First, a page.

by Maha El Dahan, Alex Lawler and Ahmad Ghaddar
VIENNA (Reuters) – Saudi Arabia is considering further oil production cuts, on a voluntary basis, as part of a broader deal within OPEC and its allies, sources told Reuters, as the organization faces falling oil prices and potential oversupply.
OPEC+, which brings together the Organization of the Petroleum Exporting Countries and their allies led by Russia, produces around 40% of the world’s crude. The organization and its allies reached an agreement on its production policy after seven hours of talks, the sources said.
According to two sources within OPEC+, the organization is likely to leave its production policy unchanged for this year but proceed with further reductions in extractions in 2024 if an agreement is reached on new production bases for the members. It is not yet known when Saudi Arabia will begin further cuts in its production. The volume of decline in Riyadh’s extractions or OPEC+ as a whole is also not known.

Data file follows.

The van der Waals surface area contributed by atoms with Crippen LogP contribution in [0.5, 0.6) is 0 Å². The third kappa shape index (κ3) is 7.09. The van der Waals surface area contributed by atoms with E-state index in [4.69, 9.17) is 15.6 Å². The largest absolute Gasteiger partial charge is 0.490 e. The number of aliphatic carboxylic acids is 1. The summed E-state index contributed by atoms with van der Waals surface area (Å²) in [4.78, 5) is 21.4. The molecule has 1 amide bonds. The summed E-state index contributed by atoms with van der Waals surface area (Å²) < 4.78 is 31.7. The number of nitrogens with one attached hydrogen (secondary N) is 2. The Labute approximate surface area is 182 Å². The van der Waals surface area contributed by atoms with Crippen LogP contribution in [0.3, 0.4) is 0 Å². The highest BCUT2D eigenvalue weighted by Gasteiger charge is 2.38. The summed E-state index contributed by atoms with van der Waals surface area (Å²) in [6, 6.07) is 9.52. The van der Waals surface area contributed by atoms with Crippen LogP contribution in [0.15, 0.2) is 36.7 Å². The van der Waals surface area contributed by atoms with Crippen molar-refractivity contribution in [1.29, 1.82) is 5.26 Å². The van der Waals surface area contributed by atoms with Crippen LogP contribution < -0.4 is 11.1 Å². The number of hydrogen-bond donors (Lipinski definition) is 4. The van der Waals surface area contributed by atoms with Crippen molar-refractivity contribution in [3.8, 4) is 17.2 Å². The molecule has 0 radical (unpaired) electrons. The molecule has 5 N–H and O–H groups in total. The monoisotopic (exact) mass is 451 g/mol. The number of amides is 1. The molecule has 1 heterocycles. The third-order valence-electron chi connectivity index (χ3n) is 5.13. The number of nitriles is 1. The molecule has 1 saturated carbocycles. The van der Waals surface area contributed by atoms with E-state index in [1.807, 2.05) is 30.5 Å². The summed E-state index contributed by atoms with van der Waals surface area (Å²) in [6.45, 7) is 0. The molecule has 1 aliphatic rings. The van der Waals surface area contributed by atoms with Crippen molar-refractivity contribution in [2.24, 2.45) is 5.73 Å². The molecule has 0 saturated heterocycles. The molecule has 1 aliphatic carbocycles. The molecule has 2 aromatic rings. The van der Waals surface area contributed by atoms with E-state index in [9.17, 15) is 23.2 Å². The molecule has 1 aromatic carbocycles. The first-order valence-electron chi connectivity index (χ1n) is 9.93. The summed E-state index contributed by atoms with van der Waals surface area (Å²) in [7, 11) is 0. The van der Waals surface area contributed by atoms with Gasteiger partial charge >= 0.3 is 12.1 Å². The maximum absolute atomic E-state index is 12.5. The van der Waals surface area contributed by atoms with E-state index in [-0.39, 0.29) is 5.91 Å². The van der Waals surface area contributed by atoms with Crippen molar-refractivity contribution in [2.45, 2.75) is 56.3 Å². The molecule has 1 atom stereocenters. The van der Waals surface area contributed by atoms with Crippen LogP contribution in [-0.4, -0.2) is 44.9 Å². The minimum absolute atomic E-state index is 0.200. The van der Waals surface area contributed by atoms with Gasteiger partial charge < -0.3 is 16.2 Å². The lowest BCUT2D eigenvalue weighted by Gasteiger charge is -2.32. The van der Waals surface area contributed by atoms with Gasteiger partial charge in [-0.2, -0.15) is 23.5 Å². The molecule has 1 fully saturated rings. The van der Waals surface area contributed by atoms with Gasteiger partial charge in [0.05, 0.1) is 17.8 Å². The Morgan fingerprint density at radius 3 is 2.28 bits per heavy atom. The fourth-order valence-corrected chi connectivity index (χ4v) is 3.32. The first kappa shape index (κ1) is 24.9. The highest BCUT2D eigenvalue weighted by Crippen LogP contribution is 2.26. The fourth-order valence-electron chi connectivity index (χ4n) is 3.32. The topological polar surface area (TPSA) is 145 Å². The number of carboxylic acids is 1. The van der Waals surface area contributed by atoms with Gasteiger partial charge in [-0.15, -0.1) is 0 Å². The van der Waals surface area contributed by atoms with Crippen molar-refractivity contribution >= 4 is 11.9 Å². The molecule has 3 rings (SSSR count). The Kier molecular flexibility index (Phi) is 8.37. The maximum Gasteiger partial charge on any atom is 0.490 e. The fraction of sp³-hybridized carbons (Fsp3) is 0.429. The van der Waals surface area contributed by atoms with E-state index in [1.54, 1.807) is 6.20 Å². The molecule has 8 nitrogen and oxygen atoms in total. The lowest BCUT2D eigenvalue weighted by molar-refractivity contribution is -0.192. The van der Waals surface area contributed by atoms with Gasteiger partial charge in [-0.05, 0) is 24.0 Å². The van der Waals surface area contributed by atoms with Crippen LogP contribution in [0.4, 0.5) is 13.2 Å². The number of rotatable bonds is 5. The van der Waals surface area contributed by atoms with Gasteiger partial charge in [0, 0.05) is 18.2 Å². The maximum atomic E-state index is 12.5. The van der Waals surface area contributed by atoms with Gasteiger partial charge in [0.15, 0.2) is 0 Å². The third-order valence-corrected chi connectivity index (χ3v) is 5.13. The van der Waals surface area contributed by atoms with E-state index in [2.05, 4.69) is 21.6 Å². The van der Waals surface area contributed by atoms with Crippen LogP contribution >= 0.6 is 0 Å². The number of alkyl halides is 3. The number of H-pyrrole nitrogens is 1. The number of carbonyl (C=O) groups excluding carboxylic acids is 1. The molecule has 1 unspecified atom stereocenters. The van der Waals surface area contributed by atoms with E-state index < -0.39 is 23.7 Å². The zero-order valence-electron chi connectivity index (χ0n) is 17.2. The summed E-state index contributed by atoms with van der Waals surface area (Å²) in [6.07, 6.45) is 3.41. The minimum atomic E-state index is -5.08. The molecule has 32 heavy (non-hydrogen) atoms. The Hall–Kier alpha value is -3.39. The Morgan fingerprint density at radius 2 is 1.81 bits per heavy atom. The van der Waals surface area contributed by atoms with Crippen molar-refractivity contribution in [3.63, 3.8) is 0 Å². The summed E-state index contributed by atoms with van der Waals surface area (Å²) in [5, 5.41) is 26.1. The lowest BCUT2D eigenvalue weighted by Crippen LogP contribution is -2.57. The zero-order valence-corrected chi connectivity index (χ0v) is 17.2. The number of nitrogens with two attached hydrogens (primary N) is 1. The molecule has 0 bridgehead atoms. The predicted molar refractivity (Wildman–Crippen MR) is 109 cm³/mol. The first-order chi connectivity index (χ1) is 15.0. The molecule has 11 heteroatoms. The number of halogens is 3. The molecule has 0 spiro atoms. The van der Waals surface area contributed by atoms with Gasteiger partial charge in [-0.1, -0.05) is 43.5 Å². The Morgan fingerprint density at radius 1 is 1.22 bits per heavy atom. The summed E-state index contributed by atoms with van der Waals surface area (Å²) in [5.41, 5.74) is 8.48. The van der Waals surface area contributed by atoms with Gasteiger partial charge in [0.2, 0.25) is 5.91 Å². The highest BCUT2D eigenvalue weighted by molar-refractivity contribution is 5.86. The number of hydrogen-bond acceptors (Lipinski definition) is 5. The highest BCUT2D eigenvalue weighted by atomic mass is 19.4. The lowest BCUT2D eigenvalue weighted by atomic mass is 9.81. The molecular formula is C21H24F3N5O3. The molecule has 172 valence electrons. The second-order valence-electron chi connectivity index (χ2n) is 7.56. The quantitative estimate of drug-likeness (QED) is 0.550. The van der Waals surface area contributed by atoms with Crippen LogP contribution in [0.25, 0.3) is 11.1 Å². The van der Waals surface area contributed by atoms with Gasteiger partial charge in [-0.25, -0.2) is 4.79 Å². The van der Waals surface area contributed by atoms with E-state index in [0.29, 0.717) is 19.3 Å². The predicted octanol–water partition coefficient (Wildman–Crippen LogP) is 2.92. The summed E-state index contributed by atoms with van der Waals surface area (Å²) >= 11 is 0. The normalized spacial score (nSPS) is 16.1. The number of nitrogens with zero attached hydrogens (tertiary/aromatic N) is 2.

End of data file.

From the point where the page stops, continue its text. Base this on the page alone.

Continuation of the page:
At Sunday’s meeting, the most influential members of OPEC and the largest producers in the Gulf, led by Riyadh, tried to persuade African countries such as Nigeria and Angola, whose production is low, to have more realistic goals, the sources said.
Nigeria and Angola have long been unable to meet their production targets but have resisted setting baselines lower than the current ones because new targets could force them to make real cuts in their extractions.
In contrast, the United Arab Emirates demanded a higher baseline, as their production capacity increased. However, this could result in a drop in their quota at the global level.
OPEC has denied access to its headquarters to journalists from Reuters and other media.
(Report Ahmad Ghaddar, Alex Lawler, Maha El Dahan and Julia Payne; written by Dmitry Zhdannikov; French version Claude Chendjou)
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